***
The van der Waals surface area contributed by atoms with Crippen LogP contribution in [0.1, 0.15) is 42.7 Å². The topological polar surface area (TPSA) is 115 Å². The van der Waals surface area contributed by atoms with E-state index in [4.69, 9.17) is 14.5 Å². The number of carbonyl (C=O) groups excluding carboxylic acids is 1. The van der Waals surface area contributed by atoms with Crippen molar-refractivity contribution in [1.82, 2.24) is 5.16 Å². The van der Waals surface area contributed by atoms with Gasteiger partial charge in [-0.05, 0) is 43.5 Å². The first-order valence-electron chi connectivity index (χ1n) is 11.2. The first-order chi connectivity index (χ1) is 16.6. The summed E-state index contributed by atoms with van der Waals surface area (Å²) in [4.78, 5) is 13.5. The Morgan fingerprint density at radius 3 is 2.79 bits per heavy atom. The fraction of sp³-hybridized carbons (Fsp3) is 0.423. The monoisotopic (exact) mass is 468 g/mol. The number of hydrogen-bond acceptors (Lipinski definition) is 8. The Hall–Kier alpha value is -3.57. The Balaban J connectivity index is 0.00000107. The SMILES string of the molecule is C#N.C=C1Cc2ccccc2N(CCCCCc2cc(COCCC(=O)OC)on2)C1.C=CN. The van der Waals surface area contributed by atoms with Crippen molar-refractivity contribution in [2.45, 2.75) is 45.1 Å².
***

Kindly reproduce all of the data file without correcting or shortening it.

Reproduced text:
The van der Waals surface area contributed by atoms with Crippen LogP contribution in [0.1, 0.15) is 42.7 Å². The topological polar surface area (TPSA) is 115 Å². The van der Waals surface area contributed by atoms with E-state index in [4.69, 9.17) is 14.5 Å². The number of carbonyl (C=O) groups excluding carboxylic acids is 1. The van der Waals surface area contributed by atoms with Crippen molar-refractivity contribution in [1.82, 2.24) is 5.16 Å². The van der Waals surface area contributed by atoms with Gasteiger partial charge in [-0.05, 0) is 43.5 Å². The first-order valence-electron chi connectivity index (χ1n) is 11.2. The first-order chi connectivity index (χ1) is 16.6. The summed E-state index contributed by atoms with van der Waals surface area (Å²) in [4.78, 5) is 13.5. The Morgan fingerprint density at radius 3 is 2.79 bits per heavy atom. The fraction of sp³-hybridized carbons (Fsp3) is 0.423. The monoisotopic (exact) mass is 468 g/mol. The number of hydrogen-bond acceptors (Lipinski definition) is 8. The Hall–Kier alpha value is -3.57. The Balaban J connectivity index is 0.00000107. The SMILES string of the molecule is C#N.C=C1Cc2ccccc2N(CCCCCc2cc(COCCC(=O)OC)on2)C1.C=CN. The van der Waals surface area contributed by atoms with Crippen molar-refractivity contribution in [2.45, 2.75) is 45.1 Å².